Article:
The stockings that hung with care are now strewn hap-hazardly about the couch, their contents half in and half out. *sigh* So today I will be pulling out the whip and megaphone and putting those
slaves children of mine to work. Despite their vehement protestations and complaints we will pack up those ceramic angels and stuffed Santas, beg them not to multiply over the dull months ahead (as they always seem to do) and tuck them neatly back into the dark corner of my basement. Be gone you harbingers of time-sucking activities!
You see, the holiday season ate chunks of my writing time, nibbling away bit by bit until my productivity dipped lower than the Maine temps. But no more. I’m putting my foot down!
As 2008 rears its head and proclaims that another blank page of a year lies before me, available to fill as I choose, I have decided it’s time to take back my house–from the forlorn Christmas ornaments and the bored college students still on holiday. I will boldly forge ahead and stake my claim on the family room which is also my writing sanctuary and declare that it is once again off-limits during writing hours!
Yes, today I will pack up Christmas, dust off the keyboard and jump back into my writing schedule that has been tilted off its axis.
Oh, that feels better already! I am so happy the holidays are over and I can get back on track. I am ready to reclaim my home and my writing time… right after I put another load of laundry in the washer, do up the sink full of dishes, cheer at a swim meet, join dear hubby on a snowmobile ride, restock teenager devasted cupboards, and…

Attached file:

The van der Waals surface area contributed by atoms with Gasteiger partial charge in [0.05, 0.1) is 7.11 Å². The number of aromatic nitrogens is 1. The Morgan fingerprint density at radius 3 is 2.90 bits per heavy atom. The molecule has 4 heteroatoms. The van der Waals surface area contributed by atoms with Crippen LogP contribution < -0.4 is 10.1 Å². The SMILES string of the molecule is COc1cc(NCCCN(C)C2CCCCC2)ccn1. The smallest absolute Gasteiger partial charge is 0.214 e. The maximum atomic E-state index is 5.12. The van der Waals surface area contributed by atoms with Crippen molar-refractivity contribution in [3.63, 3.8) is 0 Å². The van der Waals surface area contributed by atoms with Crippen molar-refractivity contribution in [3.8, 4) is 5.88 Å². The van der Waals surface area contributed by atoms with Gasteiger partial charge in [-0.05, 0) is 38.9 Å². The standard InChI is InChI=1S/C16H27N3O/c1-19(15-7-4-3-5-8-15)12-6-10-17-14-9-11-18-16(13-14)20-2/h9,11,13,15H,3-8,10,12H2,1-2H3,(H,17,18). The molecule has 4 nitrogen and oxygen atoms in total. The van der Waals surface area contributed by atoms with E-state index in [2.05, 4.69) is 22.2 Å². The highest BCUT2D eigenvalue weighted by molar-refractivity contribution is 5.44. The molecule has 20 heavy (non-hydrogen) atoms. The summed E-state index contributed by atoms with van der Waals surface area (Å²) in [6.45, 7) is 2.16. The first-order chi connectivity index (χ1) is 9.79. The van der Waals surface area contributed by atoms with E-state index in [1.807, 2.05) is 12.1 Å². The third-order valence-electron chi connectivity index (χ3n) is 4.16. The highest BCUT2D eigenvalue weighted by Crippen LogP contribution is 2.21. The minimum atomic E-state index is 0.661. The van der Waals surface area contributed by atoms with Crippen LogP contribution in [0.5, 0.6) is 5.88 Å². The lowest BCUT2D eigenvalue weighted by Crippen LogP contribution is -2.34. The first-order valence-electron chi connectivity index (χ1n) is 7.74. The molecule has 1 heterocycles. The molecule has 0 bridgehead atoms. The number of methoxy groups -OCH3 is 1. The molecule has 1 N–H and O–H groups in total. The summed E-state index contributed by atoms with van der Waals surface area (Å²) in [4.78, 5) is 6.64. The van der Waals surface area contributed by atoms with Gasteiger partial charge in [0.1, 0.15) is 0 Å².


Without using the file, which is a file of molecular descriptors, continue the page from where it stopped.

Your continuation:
I had the privilege of teleconferencing with a group of writers with disabilities the other night. They have recently published their first book Behind Our Eyes available through Amazon. It’s an anthology of short stories, essays and poems, many of them based on their own experiences of living with disabilities. (Yep, that was indeed a shameless plug.)
It was a wonderful conversation and we spoke about several aspects of writing. But the one thing that we spent a lot of time on was point of view (POV). This sometimes can be a difficult concept to master as a writer.
POV is the person experiencing your scene. The one who holds the video camera showing the reader what is happening. The question arose as to how a blind character would “see” the world. The fact is… they probably wouldn’t.
This character wouldn’t be describing someone’s clothes or how the puffy clouds floated across the cerulean sky as they sat in the outdoor cafe. A blind character would hear and smell, perhaps touch and experience the world around them from those senses. A writer needs to be mindful of whose head they are in.
An engineer isn’t going to notice his girlfriend’s house is filled with various species of potted plants. However, he would notice that her computer is old and needs to be updated. But a landscaper would surely notice how she hadn’t taken care of her flowerbeds and that they’d gone to seed.
Another thing you can’t do is jump out of your POV person and tell the reader something another person is thinking. This is called head-hopping. How would your character know what someone else was thinking? They can however “see” that the person they’re talking to is pissed. How? Show your reader how the person is crossing their arms, or how their brow is furrowed. Your POV character can interpret body language. You do it all the time.
I like to think of writing as an actor would think of portraying a role. I crawl into the head of my character and experience and react to everything through their eyes.